Not surprisingly, “do-it-yourself workplace organizing” was championed on the margins of organized labor, before it became, under duress, more mainstream. In their lively pamphlet, Solidarity Unionism at Starbucks, former Industrial Workers of the World (IWW) organizer Daniel Gross and labor historian Staughton Lynd recount the history of recent IWW skirmishing with the coffee-shop chain created by billionaire Howard Schultz.16 In 2004, the century-old radical union became active among New York City “baristas,” most of them part-timers, who were “fed up with living in poverty and being mistreated.” According to Gross and Lynd, Starbucks workers are not, as a practical matter, able to seek NLRB-sponsored elections “even if they wished to do so,” because the company “maintains that the appropriate bargaining unit for employees would be a prohibitively large multi-store unit.” In addition, the low-budget IWW has a political bias against even “using the statutory mechanism designed to produce exclusive bargaining representation.” When U.S. unions get legally certified, they acquire “the power to bargain away members’ rights to engage in concerted direct action.” That is why, the authors believe, “workers themselves on the shop floor, not outside union officials, are the real hope for labor’s future.”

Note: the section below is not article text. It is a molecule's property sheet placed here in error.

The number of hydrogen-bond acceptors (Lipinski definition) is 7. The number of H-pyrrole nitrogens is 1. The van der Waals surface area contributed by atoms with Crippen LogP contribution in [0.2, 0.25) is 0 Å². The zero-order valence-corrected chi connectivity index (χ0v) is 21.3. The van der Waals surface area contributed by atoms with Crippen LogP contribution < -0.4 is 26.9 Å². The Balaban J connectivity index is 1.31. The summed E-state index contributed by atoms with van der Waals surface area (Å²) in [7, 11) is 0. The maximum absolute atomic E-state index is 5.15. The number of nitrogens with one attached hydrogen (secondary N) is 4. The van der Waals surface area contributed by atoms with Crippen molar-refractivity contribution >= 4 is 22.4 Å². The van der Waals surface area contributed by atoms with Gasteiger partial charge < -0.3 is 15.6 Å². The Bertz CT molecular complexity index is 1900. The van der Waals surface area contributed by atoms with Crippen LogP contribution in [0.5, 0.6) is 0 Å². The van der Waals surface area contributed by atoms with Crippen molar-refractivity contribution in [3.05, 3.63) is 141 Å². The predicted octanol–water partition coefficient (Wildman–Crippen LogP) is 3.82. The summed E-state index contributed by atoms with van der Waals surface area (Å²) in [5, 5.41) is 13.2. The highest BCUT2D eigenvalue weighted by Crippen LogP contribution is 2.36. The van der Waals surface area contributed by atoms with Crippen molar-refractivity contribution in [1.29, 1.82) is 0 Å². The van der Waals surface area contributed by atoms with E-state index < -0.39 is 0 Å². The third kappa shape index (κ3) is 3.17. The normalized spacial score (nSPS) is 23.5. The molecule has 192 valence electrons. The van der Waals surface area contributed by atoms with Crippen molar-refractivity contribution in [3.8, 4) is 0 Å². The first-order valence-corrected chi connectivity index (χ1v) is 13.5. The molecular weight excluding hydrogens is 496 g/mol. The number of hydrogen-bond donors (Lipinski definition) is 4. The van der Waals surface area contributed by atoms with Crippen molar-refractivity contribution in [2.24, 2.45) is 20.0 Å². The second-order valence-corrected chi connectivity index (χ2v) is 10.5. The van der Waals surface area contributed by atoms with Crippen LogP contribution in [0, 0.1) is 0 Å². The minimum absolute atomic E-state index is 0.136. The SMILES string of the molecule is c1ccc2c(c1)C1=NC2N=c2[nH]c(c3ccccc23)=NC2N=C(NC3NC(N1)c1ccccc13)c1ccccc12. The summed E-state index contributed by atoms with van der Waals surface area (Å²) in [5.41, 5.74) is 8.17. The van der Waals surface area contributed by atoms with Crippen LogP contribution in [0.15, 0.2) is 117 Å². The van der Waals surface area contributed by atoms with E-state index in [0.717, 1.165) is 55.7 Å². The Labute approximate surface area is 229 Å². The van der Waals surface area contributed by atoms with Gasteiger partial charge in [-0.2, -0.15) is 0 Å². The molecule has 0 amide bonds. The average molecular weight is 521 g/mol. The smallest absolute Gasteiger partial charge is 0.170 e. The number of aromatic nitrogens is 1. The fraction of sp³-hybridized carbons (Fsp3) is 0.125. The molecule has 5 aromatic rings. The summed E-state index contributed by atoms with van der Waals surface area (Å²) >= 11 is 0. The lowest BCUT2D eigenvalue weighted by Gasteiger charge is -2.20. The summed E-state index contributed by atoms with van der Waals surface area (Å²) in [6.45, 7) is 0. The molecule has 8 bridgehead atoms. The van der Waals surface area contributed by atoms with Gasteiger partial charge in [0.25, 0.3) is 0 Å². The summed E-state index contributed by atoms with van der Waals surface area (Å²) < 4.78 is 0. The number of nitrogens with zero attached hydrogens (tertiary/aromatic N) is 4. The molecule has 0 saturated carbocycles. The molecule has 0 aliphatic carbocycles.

Militant Minority Unionism?
Instead of seeking formal bargaining rights via NLRB-conducted representation elections, IWW supporters at Starbucks tried to extract concessions from the company through direct action on the job, combined with creative public protests and embarrassing publicity. (When Starbucks retaliated against inside organizers like Gross, the IWW did file unfair labor practice charges at the NLRB, just as OUR Walmart has done to contest the retaliatory dismissal of its supporters and other forms of illegal management behavior.) As one sign of the IWW’s impact, Gross and Lynd cite wage increases introduced by Starbucks, in response to New York City barista agitation, which “increased pay almost 25% in a period when retail wages in the city were essentially stagnant.”